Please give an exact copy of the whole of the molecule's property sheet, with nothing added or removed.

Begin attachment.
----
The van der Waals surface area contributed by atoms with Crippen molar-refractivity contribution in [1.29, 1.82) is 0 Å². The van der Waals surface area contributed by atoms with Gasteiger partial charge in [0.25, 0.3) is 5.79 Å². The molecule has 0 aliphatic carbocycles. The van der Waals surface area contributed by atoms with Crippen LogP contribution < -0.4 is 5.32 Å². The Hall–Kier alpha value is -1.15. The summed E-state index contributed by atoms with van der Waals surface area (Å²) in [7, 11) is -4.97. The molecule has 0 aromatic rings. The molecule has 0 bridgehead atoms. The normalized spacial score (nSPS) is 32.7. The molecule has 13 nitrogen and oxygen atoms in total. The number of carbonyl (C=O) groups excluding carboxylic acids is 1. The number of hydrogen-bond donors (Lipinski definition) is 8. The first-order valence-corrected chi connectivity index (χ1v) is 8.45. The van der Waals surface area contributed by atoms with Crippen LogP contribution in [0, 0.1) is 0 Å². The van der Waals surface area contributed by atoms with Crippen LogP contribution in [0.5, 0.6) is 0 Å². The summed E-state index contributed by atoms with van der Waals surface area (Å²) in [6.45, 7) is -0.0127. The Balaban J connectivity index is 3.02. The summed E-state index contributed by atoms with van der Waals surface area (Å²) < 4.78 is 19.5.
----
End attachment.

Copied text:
The van der Waals surface area contributed by atoms with Crippen molar-refractivity contribution in [1.29, 1.82) is 0 Å². The van der Waals surface area contributed by atoms with Gasteiger partial charge in [0.25, 0.3) is 5.79 Å². The molecule has 0 aliphatic carbocycles. The van der Waals surface area contributed by atoms with Crippen LogP contribution < -0.4 is 5.32 Å². The Hall–Kier alpha value is -1.15. The summed E-state index contributed by atoms with van der Waals surface area (Å²) in [7, 11) is -4.97. The molecule has 0 aromatic rings. The molecule has 0 bridgehead atoms. The normalized spacial score (nSPS) is 32.7. The molecule has 13 nitrogen and oxygen atoms in total. The number of carbonyl (C=O) groups excluding carboxylic acids is 1. The number of hydrogen-bond donors (Lipinski definition) is 8. The first-order valence-corrected chi connectivity index (χ1v) is 8.45. The van der Waals surface area contributed by atoms with Crippen LogP contribution in [0, 0.1) is 0 Å². The van der Waals surface area contributed by atoms with Crippen LogP contribution in [0.5, 0.6) is 0 Å². The summed E-state index contributed by atoms with van der Waals surface area (Å²) in [6.45, 7) is -0.0127. The Balaban J connectivity index is 3.02. The summed E-state index contributed by atoms with van der Waals surface area (Å²) < 4.78 is 19.5.